Why I love and hate the SproutMaster™
I have seen many images on the internet of nice thick green leafy mats of sprouts. In a jar or the EasySprout™, sprouts tend to stay short and don't get very leafy. I discovered that the trick to growing these mats of greenery was to use a tray sprouter. The SproutMaster™ is a very popular tray sprouter. It's about 1 1/2 inches deep with a perforated bottom and a pair of covers. Using this sprouter, it is possible to grow beautiful tall green sprouts.
First I should mention that I believe that the SproutMaster™ is a little over-priced for what it is: a tray with holes in it. In fact, you could say that about any sprouter you buy. There really is nothing special about it. The lids don't even fit on it securely. The trays are stackable which will save space if you need to own several and sprout constantly. It comes in different sizes and mine is 8x10 inches. It has a cheap little divider you can put in the middle to separate crops.
A crunchy green mat of leafy alfalfa sprouts, thanks to the SproutMaster™.
Why I don't like growing leafy green sprouts in the SproutMaster™.
It doesn't take much effort to grow a thick tray of beautiful looking tasty sprouts. I'm not talking about shoots or microgreens, Just sprouts. Not too tall but not short and curly either. To grow short leafy sprouts you need to do the following:
- Use a salad type sprout. I've found alfalfa and clover are about the only thing that works. Sorry. You just can not do this with everything. Six table spoons is more than enough alfalfa seed for a whole 8x10 inch tray
- This works best if you have a sprayer attachment on your kitchen sink. You need to be able to provide a gentle spray for part of this process.
- Soak the seeds in a separate container. You can not soak seeds in the SproutMaster™ because it does not hold water.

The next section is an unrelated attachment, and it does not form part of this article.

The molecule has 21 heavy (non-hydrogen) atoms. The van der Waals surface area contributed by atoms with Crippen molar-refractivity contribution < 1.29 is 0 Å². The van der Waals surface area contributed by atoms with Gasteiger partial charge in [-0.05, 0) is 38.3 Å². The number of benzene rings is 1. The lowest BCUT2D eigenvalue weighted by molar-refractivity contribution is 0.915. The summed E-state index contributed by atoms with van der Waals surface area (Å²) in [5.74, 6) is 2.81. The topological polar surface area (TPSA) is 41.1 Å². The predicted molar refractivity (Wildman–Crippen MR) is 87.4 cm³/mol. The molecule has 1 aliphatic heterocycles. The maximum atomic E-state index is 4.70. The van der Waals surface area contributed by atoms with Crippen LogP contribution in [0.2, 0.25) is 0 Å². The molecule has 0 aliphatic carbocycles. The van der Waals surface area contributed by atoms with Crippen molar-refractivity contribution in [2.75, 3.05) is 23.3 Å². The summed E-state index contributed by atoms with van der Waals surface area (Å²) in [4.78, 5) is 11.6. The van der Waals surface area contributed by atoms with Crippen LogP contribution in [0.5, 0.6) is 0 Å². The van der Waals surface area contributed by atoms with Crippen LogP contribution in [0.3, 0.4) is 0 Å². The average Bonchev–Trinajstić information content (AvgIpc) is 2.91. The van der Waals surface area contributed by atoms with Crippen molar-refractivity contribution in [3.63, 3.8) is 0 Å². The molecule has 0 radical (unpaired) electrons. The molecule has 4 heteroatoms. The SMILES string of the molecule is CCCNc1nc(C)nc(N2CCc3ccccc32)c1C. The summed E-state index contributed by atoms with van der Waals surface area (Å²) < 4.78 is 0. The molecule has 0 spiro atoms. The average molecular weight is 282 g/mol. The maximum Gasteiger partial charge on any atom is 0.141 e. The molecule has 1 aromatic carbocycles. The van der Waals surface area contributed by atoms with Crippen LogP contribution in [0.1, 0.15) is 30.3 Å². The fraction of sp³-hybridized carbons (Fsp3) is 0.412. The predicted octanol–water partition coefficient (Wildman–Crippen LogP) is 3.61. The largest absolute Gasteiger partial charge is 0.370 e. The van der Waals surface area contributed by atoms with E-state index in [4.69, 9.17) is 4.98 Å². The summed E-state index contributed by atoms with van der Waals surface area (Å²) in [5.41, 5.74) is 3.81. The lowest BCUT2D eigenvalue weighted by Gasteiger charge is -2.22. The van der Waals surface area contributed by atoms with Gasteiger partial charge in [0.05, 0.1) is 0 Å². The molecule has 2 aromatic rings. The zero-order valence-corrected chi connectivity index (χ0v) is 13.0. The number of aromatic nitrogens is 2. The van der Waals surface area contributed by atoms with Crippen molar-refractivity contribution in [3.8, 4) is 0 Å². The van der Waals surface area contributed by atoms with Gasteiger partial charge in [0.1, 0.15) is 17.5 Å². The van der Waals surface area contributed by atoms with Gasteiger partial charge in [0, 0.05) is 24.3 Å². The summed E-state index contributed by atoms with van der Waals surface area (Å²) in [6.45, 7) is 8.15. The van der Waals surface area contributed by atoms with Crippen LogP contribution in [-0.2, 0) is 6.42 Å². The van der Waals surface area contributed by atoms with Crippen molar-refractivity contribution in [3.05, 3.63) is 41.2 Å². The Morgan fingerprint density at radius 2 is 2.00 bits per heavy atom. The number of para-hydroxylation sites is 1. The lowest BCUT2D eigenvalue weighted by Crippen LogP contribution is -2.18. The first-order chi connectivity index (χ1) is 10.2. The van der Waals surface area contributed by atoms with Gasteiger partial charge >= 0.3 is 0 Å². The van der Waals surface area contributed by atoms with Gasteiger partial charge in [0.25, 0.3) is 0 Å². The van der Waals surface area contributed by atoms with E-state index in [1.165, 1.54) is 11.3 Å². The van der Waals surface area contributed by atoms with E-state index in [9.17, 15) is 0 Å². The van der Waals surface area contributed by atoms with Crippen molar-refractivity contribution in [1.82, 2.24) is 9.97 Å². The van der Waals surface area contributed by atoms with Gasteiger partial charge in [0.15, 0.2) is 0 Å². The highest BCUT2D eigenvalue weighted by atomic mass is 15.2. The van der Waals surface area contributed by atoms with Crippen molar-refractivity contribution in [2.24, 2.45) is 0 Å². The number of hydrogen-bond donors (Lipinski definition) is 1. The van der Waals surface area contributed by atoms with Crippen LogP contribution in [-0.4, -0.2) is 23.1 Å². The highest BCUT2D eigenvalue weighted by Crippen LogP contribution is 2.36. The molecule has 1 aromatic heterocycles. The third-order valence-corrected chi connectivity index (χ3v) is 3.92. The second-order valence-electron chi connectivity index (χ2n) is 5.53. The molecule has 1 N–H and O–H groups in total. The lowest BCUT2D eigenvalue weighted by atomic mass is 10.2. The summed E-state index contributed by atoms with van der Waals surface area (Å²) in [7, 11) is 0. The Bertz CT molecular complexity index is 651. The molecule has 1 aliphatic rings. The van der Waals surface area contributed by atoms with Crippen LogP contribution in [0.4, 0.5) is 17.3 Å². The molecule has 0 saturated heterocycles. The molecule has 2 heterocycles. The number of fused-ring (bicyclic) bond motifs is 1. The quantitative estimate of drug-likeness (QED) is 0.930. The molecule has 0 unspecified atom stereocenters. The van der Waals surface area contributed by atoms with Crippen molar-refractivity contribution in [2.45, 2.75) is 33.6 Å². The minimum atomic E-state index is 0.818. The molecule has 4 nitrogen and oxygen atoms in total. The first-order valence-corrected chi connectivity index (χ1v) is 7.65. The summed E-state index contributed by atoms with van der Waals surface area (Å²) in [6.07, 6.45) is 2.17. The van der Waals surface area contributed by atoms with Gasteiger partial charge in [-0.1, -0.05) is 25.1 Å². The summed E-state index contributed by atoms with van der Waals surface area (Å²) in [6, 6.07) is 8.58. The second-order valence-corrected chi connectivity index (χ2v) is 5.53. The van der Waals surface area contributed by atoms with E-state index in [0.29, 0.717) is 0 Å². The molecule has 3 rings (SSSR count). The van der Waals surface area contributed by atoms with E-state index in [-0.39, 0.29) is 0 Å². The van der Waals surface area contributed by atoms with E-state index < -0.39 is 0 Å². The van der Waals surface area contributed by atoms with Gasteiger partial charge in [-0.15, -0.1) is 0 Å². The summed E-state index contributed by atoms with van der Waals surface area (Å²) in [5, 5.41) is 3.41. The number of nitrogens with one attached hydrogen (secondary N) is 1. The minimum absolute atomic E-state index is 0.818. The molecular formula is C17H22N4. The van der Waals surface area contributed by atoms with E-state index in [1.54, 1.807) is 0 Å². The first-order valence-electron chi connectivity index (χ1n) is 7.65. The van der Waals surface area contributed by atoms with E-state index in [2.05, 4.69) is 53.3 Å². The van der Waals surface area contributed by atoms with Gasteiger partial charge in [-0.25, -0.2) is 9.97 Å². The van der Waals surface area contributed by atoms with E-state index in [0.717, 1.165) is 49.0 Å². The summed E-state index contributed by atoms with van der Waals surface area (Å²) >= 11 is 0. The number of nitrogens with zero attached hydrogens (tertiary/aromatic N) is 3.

- Spread the seeds in the tray evenly and rinse.
- Place the tray on one of the covers with the logo on the cover facing up. The tray will sit a little bit above the lid providing circulation and the cover will act as a drip tray to catch run off.
- Place the other lid, logo up, on top of the tray.
- Rinse regularly as you would with any other sprouter. I do at least two rinses a day.
- When you are finished rinsing, tilt the tray slightly to help drain off any excess water.
- For the first couple days, only rinse gently. Try not to disturb the seeds.
- Once the sprouts get to about 3/4 inches in length, many will start to orient themselves with their leaves pointing up. They form a dense mat that resists being broken up by the sprayer
- By the third day you can spray with more force and make sure you shake off any excess moisture. You pretty much have to turn the tray upside down and shake it.
- Once the sprouts are thick enough, you can hold the tray upside down and spray it to help blow some of the hulls away.
- At this point remove the top lid and cover the tray with a piece of plastic wrap. It doesn't take much time in the light for the sprouts to green up - about a day.
- Within five days you should have a fairly dense crop of tiny leafy sprouts.
That's pretty much all there is to it. You can search around the internet and find more detailed instructions and advice but in the end, this is all you need to do. The key is not to break up the root mass and just let it grow.
Here are some of the things I absolutely dislike about this sprouter:
- It cost way more than I think it is worth
- You can't soak seeds in it
- The divider that comes with the larger version is flimsy and will not keep small seeds from flowing underneath and into the grooves that hold the divider in place
The SproutMaster™ does an ok job on everyday sprouting.
Despite the issues I have with the SproutMaster™, I still use it often. The size of it lets me sprout quite a bit at one time which is nice. And the extra surface area lets me spread the sprouts around and keep them nice and loose. For everyday use, it's perfectly fine. I have detailed instructions for using the SproutMaster™ here
As for growing thick mats of green leafy sprouts, I don't like to do it often. To get good results you need to sprout for a bit longer than I'm comfortable with. You also end up with loads of brown tips on the roots that poke their way through the tray holes. Not only do the root tips turn brown but they also block the sprouter's only source of ventilation. You'd think that letting your sprouts leaf it up would help remove the hulls and it does... from the sprouts. But they tend to fall into and get lodged in the sprout mass and no amount of spraying, even upside down, will free them. I find that by day six (if you go that long) the bottom of the sprouts smell and get slimy and to me that means inedible. If timed just right you can grow a nice crop of leafy green sprouts in the SproutMaster™ I just find I don't have the patients for it.